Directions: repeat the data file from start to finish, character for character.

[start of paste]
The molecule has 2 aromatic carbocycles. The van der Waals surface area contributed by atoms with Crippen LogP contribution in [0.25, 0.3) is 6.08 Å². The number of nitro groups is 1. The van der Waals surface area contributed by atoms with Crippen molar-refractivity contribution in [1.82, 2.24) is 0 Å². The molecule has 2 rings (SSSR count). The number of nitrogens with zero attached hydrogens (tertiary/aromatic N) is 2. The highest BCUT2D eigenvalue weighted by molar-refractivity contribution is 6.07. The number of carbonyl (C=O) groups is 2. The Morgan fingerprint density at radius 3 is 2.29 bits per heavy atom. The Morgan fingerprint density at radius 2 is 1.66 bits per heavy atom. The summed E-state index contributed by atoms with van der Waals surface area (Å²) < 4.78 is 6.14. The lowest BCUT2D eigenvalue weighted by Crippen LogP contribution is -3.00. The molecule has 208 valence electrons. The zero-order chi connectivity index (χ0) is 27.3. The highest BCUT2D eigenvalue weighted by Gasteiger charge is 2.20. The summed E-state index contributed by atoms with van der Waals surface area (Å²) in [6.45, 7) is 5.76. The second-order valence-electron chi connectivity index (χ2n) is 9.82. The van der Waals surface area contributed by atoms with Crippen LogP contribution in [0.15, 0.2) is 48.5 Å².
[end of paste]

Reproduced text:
The molecule has 2 aromatic carbocycles. The van der Waals surface area contributed by atoms with Crippen LogP contribution in [0.25, 0.3) is 6.08 Å². The number of nitro groups is 1. The van der Waals surface area contributed by atoms with Crippen molar-refractivity contribution in [1.82, 2.24) is 0 Å². The molecule has 2 rings (SSSR count). The number of nitrogens with zero attached hydrogens (tertiary/aromatic N) is 2. The highest BCUT2D eigenvalue weighted by molar-refractivity contribution is 6.07. The number of carbonyl (C=O) groups is 2. The Morgan fingerprint density at radius 3 is 2.29 bits per heavy atom. The Morgan fingerprint density at radius 2 is 1.66 bits per heavy atom. The summed E-state index contributed by atoms with van der Waals surface area (Å²) < 4.78 is 6.14. The lowest BCUT2D eigenvalue weighted by Crippen LogP contribution is -3.00. The molecule has 208 valence electrons. The zero-order chi connectivity index (χ0) is 27.3. The highest BCUT2D eigenvalue weighted by Gasteiger charge is 2.20. The summed E-state index contributed by atoms with van der Waals surface area (Å²) in [6.45, 7) is 5.76. The second-order valence-electron chi connectivity index (χ2n) is 9.82. The van der Waals surface area contributed by atoms with Crippen LogP contribution in [0.15, 0.2) is 48.5 Å².